- The visual system as economist: Neural resource allocation in visual adaptation Mar 30, 2013 | 5 / 5 (2) | 9
- Separate lives: Neuronal and organismal lifespans decoupled Mar 27, 2013 | 4.9 / 5 (8) | 0
- Sizing things up: The evolutionary neurobiology of scale invariance Feb 28, 2013 | 4.8 / 5 (10) | 14
Pressure-volume curve: Elastic Recoil Pressure don't make sense
May 18, 2013 From pressure-volume curve of the lung and chest wall (attached photo), I don't understand why would the elastic recoil pressure of the lung is...
If you became brain-dead, would you want them to pull the plug?
May 17, 2013 I'd want the rest of me to stay alive. Sure it's a lousy way to live but it beats being all-the-way dead. Maybe if I make it 20 years they'll...
MRI bill question
May 15, 2013 Dear PFers, The hospital gave us a $12k bill for one MRI (head with contrast). The people I talked to at the hospital tell me that they do not...
Ratio of Hydrogen of Oxygen in Dessicated Animal Protein
May 13, 2013 As an experiment, for the past few months I've been consuming at least one portion of Jell-O or unflavored Knox gelatin per day. I'm 64, in very...
Alcohol and acetaminophen
May 13, 2013 Edit: sorry for the typo in the title , can't edit I looked around on google quite a bit and it's very hard to find precise information on the...
Marie Curie's leukemia
May 13, 2013 Does anyone know what might be the cause of Marie Curie's cancer
- More from Physics Forums - Medical Sciences
More news stories
The use of a smartphone application significantly improves patients' preparation for a colonoscopy, according to new research presented today at Digestive Disease Week (DDW). The preparation process, which begins days in ...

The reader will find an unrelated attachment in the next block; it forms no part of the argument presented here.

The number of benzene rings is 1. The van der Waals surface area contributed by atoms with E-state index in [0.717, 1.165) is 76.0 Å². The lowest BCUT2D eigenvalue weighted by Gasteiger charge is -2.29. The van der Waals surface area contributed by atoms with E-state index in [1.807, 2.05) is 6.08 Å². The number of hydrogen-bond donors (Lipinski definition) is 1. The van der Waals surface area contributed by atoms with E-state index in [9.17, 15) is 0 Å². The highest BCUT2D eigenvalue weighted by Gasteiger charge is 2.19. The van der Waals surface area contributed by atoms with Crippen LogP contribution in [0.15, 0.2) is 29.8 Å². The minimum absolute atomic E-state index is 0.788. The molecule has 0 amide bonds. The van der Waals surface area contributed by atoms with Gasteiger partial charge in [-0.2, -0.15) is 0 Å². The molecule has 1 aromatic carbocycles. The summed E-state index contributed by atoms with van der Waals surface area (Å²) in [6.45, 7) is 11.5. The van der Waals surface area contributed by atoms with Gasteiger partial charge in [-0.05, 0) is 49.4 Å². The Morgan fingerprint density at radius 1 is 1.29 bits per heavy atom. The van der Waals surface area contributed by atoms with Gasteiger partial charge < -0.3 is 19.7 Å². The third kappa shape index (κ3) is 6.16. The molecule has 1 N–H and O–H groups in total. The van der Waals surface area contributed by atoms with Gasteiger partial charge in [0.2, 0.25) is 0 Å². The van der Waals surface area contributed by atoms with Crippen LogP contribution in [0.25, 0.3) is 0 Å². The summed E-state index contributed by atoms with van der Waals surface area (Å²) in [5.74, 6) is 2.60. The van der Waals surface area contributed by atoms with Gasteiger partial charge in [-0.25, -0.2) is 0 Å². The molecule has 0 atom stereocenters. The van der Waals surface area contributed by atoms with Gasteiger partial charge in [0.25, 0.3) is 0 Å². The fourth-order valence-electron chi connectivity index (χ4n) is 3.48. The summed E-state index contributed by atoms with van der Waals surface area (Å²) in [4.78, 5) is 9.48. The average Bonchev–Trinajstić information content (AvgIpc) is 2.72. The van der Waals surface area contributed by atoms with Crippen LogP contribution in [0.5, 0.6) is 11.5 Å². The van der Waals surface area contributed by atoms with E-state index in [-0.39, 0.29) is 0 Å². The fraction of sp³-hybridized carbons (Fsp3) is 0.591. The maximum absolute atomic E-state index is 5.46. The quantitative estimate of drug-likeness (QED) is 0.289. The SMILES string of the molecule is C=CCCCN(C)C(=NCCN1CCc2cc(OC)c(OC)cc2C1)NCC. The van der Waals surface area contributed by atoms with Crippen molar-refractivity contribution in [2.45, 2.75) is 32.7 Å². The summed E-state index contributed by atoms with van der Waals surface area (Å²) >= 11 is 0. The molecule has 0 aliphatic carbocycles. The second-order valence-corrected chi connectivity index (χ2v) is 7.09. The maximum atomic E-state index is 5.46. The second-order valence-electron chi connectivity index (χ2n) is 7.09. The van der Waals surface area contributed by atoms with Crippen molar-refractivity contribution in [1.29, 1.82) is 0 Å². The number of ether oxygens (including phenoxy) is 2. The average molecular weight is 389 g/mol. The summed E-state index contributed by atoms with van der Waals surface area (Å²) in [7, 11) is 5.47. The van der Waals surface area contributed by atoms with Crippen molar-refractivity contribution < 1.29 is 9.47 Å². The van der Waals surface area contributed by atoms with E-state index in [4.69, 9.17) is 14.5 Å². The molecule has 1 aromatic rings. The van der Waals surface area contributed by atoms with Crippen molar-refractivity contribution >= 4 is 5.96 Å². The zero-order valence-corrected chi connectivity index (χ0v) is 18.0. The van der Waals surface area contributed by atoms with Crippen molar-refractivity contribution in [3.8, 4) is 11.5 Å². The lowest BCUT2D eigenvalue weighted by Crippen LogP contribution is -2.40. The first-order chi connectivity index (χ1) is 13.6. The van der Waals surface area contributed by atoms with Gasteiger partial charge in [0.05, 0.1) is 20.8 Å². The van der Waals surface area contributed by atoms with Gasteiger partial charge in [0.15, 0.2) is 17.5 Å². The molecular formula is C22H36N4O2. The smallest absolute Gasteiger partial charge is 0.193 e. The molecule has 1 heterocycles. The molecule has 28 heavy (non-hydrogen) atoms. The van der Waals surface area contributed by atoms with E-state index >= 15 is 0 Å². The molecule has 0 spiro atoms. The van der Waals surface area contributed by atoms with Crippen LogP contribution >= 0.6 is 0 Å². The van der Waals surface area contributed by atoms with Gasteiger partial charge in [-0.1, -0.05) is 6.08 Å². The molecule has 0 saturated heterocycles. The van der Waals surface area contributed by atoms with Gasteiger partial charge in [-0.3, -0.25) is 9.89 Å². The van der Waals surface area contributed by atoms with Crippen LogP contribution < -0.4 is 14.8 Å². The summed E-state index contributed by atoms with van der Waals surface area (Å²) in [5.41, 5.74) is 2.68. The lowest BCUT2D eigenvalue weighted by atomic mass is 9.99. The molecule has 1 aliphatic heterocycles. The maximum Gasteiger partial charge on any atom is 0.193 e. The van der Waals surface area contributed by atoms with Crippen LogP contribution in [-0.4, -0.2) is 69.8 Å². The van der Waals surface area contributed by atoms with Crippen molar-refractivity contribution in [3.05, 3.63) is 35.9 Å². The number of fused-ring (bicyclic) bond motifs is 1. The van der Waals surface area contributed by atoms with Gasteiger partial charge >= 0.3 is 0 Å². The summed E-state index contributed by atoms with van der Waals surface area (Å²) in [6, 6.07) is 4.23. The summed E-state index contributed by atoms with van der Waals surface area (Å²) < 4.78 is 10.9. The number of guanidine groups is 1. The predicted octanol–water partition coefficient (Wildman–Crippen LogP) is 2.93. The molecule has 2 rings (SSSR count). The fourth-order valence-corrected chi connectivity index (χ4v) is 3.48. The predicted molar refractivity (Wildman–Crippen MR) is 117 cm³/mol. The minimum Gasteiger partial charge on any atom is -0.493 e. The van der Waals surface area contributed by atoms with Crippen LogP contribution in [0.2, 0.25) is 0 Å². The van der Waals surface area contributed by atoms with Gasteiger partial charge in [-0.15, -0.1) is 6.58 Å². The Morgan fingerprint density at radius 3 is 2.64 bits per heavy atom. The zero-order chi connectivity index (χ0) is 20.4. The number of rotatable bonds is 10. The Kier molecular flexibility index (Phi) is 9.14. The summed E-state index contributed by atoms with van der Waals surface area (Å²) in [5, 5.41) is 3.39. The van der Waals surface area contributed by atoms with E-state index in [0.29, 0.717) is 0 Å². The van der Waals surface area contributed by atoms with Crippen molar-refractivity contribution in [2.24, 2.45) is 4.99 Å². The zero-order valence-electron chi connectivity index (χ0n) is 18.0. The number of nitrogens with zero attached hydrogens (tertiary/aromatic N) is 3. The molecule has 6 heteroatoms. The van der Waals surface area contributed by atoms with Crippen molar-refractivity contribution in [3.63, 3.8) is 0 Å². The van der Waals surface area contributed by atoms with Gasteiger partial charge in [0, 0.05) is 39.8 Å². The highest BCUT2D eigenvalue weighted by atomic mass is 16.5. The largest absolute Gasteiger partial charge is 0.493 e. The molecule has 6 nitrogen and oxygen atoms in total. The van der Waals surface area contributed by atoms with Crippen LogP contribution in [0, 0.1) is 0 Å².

Cancer 13 hours ago | not rated yet | 0
Research presented at Digestive Disease Week (DDW) explores new methods for managing digestive health through diet and lifestyle.
Cancer 13 hours ago | not rated yet | 1
A ground-breaking advance in colonoscopy technology signals the future of colorectal care, according to research presented today at Digestive Disease Week(DDW). Additional research focuses on optimizing the minimal withdrawal ...
Cancer May 18, 2013 | 5 / 5 (2) | 0
(HealthDay)—Concurrent use of two immune checkpoint antibodies—ipilimumab and nivolumab—may be effective for the treatment of advanced melanoma, according to a proof-of-principal study presented in ...
Cancer May 17, 2013 | not rated yet | 0
(HealthDay)—The risks of metastasis and death associated with cutaneous squamous cell carcinoma (CSCC) are low, but significant, and risk factors for poor outcome include tumor diameter, invasion beyond ...
Cancer May 17, 2013 | not rated yet | 0 |
Researchers at the University of Wisconsin have identified a potential new risk factor for obstructive sleep apnea: asthma. Using data from the National Institutes of Health (Heart, Lung, and Blood Institute)-funded Wisconsin ...
1 hour ago | not rated yet | 0 |
Gourmands and foodies everywhere have long recognized ginger as a great way to add a little peppery zing to both sweet and savory dishes; now, a study from researchers at Columbia University shows purified components of the ...
1 hour ago | not rated yet | 0
A new study looking at sleep-disordered breathing (SDB) and markers for Alzheimer's disease (AD) risk in cerebrospinal fluid (CSF) and neuroimaging adds to the growing body of research linking the two.
1 hour ago | not rated yet | 0 |
In their quest to learn more about the variability of cells between and within tissues, biomedical scientists have devised tools capable of simultaneously measuring dozens of characteristics of individual ...
2 hours ago | 5 / 5 (1) | 0 |
Scientists at Johns Hopkins have turned their view of osteoarthritis (OA) inside out. Literally. Instead of seeing the painful degenerative disease as a problem primarily of the cartilage that cushions joints, ...
2 hours ago | 5 / 5 (1) | 0 |
The hunt for an HIV vaccine has gobbled up $8 billion in the past decade, and the failure of the most recent efficacy trial has delivered yet another setback to 26 years of efforts.
5 hours ago | not rated yet | 0